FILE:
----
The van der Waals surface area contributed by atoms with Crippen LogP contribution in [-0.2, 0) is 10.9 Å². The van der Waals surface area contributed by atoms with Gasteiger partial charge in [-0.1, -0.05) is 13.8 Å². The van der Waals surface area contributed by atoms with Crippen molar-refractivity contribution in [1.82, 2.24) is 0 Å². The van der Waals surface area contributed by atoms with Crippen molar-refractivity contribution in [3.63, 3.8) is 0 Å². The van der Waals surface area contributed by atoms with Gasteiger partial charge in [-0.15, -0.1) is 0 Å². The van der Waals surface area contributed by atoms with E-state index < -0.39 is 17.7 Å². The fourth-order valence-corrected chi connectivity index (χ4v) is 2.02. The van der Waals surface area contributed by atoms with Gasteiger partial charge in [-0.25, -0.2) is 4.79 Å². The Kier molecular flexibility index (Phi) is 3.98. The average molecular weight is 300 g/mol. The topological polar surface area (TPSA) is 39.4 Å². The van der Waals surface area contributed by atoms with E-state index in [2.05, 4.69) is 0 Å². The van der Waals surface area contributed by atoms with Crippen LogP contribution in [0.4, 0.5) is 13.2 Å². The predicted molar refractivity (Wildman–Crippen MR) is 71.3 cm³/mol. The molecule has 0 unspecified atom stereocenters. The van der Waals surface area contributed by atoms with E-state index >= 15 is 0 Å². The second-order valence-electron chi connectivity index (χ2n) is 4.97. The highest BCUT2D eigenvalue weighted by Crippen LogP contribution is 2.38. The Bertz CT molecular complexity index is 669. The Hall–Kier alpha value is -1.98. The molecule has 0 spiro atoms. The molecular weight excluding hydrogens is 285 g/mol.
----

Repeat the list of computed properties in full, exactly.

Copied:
The van der Waals surface area contributed by atoms with Crippen LogP contribution in [-0.2, 0) is 10.9 Å². The van der Waals surface area contributed by atoms with Gasteiger partial charge in [-0.1, -0.05) is 13.8 Å². The van der Waals surface area contributed by atoms with Crippen molar-refractivity contribution in [1.82, 2.24) is 0 Å². The van der Waals surface area contributed by atoms with Crippen molar-refractivity contribution in [3.63, 3.8) is 0 Å². The van der Waals surface area contributed by atoms with Gasteiger partial charge in [-0.15, -0.1) is 0 Å². The van der Waals surface area contributed by atoms with E-state index < -0.39 is 17.7 Å². The fourth-order valence-corrected chi connectivity index (χ4v) is 2.02. The van der Waals surface area contributed by atoms with Gasteiger partial charge in [-0.25, -0.2) is 4.79 Å². The Kier molecular flexibility index (Phi) is 3.98. The average molecular weight is 300 g/mol. The topological polar surface area (TPSA) is 39.4 Å². The van der Waals surface area contributed by atoms with E-state index in [2.05, 4.69) is 0 Å². The van der Waals surface area contributed by atoms with Crippen LogP contribution in [0.4, 0.5) is 13.2 Å². The predicted molar refractivity (Wildman–Crippen MR) is 71.3 cm³/mol. The molecule has 0 unspecified atom stereocenters. The van der Waals surface area contributed by atoms with E-state index >= 15 is 0 Å². The second-order valence-electron chi connectivity index (χ2n) is 4.97. The highest BCUT2D eigenvalue weighted by Crippen LogP contribution is 2.38. The Bertz CT molecular complexity index is 669. The Hall–Kier alpha value is -1.98. The molecule has 0 spiro atoms. The molecular weight excluding hydrogens is 285 g/mol.